Venture Firms Give Mixed Message on Funding
Biotech: New Report is Gloomy, But Some Analysts See Positive News
BY MARION WEBB
The steep decline in financing raised for the biotech sector has left more than one-third of all publicly traded biotechs with less than a year's worth of cash, with 22 percent having less than two years of cash on hand, according to a recent study by Ernst & Young.
News of so many biotech firms in short cash supply may put a damper on the industry's euphoria over investors' returning to biotechs.
But some local biotech insiders don't want to give up hope that this spring's rally in biotech stock will subside in the June gloom.
"I think we are seeing some turnaround already," said Rich Mejia, director of the life sciences division at Ernst & Young in San Diego, commenting on the firm's report entitled "Resilience: America's Biotechnology Report 2003" which was issued June 12.
The proof lies in the positive data on recent private investments in public equities, or PIPEs, as well as debt financing, Mejia said.
These financing vehicles provide the additional capital that allows companies to continue their research and eventually seek regulatory approval, Mejia said.
He cited Amylin Pharmaceuticals Inc. as a recent example. The San Diego-based biotech said June 16 it expects to sell $150 million of convertible senior notes in a private placement.
Amylin plans to use the net proceeds to fund continued research and development, and market its first diabetes drug, Symlin, now up for regulatory approval.
Mejia, however, noted these types of financings are typically reserved for "mature firms" with future revenue producing drugs.
Gerald Yakatan, president and CEO of Avanir Pharmaceuticals, a San Diego-based biotech firm that sells a lip herpes treatment, agreed.
"If I had to guess I'd say that everyone is out there raising money right now, because it looks like you can," Yakatan said.
The recent positive cancer news coming from Genentech Inc. of South San Francisco, and Imclone Systems Inc. of New York, N.Y., not only did wonders for their own stocks, but had a positive effect on the entire biotech sector, Mejia said.
"There is money out there and the investment people are looking for good deals," he said.
Yet, competition for funding is fierce. Private biotechs with early-stage developments, have had a particularly tough time raising money, Mejia said. Investors have become much more selective where they put their money, favoring firms with products in development.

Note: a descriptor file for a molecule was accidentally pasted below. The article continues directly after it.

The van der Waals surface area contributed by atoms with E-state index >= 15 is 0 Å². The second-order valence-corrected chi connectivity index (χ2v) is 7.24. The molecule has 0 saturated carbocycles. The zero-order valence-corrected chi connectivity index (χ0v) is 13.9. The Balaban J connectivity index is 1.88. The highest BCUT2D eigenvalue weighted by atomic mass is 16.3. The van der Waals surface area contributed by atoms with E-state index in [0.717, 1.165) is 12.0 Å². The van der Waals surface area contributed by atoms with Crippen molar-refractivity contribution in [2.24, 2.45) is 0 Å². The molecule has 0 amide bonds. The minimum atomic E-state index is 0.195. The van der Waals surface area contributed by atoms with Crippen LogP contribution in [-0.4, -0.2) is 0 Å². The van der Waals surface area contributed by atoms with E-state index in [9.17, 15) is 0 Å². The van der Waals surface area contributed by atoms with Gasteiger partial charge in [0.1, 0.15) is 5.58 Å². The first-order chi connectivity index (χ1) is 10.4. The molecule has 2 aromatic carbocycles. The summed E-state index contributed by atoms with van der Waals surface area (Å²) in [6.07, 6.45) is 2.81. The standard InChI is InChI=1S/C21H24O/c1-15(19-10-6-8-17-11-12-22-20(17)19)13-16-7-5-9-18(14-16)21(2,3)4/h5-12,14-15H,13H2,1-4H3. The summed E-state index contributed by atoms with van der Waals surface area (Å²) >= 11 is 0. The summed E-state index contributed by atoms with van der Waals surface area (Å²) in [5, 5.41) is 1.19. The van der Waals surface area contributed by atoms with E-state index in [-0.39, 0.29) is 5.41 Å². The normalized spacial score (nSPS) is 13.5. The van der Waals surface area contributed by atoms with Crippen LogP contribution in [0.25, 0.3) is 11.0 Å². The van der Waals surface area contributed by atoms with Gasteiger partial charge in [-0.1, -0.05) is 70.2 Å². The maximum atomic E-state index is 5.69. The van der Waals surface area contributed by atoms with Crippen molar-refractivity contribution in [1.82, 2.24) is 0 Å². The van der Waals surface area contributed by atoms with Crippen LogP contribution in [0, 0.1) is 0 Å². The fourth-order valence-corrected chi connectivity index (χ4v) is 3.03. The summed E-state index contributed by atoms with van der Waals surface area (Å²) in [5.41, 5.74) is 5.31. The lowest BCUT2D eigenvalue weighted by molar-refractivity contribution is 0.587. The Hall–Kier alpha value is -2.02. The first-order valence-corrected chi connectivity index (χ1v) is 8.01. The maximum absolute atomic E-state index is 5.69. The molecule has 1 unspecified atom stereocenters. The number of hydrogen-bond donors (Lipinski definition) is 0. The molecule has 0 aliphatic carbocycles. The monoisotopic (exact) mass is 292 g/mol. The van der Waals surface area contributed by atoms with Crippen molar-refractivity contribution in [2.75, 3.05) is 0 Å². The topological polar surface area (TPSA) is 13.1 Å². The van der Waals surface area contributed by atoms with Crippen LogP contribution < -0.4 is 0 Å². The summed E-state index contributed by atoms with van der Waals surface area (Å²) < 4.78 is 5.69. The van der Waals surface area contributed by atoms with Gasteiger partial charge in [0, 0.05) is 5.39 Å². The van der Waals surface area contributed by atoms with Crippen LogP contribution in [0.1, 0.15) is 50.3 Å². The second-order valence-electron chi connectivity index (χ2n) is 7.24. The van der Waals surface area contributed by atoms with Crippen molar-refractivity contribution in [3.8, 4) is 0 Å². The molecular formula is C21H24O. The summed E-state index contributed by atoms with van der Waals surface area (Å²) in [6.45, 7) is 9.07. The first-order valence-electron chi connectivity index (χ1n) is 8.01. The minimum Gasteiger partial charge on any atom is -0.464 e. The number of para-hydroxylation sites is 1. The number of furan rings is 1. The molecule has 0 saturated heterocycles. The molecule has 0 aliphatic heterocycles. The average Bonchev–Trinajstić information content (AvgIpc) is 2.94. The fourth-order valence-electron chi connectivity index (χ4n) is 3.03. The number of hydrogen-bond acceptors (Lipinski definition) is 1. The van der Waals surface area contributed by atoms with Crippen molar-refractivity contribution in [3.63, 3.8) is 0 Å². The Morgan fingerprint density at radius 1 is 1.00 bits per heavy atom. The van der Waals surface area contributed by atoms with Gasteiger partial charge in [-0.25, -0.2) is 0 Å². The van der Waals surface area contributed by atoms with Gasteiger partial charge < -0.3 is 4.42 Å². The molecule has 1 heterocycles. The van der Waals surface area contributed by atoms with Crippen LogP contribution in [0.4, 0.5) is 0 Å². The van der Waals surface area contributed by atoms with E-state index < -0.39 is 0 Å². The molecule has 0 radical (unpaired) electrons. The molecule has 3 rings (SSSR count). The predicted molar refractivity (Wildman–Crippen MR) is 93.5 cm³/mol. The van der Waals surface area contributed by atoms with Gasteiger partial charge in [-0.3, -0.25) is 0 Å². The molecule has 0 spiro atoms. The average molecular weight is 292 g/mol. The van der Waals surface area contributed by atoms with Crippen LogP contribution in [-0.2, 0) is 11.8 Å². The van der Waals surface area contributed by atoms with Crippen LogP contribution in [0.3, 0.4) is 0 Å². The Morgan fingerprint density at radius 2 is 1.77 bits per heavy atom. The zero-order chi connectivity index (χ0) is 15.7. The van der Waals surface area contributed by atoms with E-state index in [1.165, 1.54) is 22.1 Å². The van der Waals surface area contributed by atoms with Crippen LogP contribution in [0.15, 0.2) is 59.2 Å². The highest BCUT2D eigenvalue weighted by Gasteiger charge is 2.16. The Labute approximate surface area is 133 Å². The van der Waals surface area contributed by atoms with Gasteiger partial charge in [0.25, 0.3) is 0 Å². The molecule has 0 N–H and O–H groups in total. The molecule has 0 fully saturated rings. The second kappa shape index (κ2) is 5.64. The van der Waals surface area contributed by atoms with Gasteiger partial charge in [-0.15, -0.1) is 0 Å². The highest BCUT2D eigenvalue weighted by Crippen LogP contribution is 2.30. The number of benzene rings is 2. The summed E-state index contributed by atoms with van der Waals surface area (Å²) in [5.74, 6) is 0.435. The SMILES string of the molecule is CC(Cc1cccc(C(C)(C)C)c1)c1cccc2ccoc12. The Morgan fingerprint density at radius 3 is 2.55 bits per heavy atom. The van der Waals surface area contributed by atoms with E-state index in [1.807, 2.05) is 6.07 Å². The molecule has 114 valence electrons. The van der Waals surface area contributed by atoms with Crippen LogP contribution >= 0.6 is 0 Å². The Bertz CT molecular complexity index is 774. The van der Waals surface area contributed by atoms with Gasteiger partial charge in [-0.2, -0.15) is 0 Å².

Venture-capital funding in biotech fell in 2002 for the second year in a row.
In San Diego, VCs last year struck 24 deals, plowing $377 million into local biotechs.
That compares to 39 signed deals and $593 million in VC funding for biotechs in 2001, Mejia noted.
Yakatan noted that VCs also have increasingly invested into public biotechs, taking advantage of their declining valuations. That takes money away from traditional VC investments in start-up firms which will take years to develop a product and given the current market depression, offer investors no exit strategy.
Aside from that Yakatan feels that San Diego's firms have a tougher time accessing VCs than their biotech peers in San Francisco and Boston where some of the oldest and largest VC groups focusing on biotechs are located.
Mejia however, disagreed, saying that "San Diego's biotechs continue to get their share of VC funding." In the first quarter of 2003, local biotechs ranked among the top four nationwide in terms of VC money raised, he pointed out.
San Diego is home to 28 public and 79 private biotechs, and continues to rank third in terms of the total number of biotech companies nationwide.
The market cap for local firms fell 46 percent to $12.2 billion in 2002 from 2001 "due to an overall decline in the public markets," according to the E & Y; report.
Total revenues from San Diego's public biotechs rose to $1.6 billion in 2002, a 12 percent rise from 2001. The entire U.S. biotech sector had $34 billion in revenue in 2002, up 13 percent from the year-ago period.
In the report, Michael Hildreth, E & Y;'s biotechnology director for the Americas, projected the industry may achieve profitability in 2010, but not without some lucky breaks in terms of regulatory and reimbursement dealings.
Yakatan and Mejia said key challenges to biotech success include getting drugs through clinical trials faster and more efficiently and reimbursement issues, including competition from "biogeneric drugs," and raising funding to finance the costly biotech developments.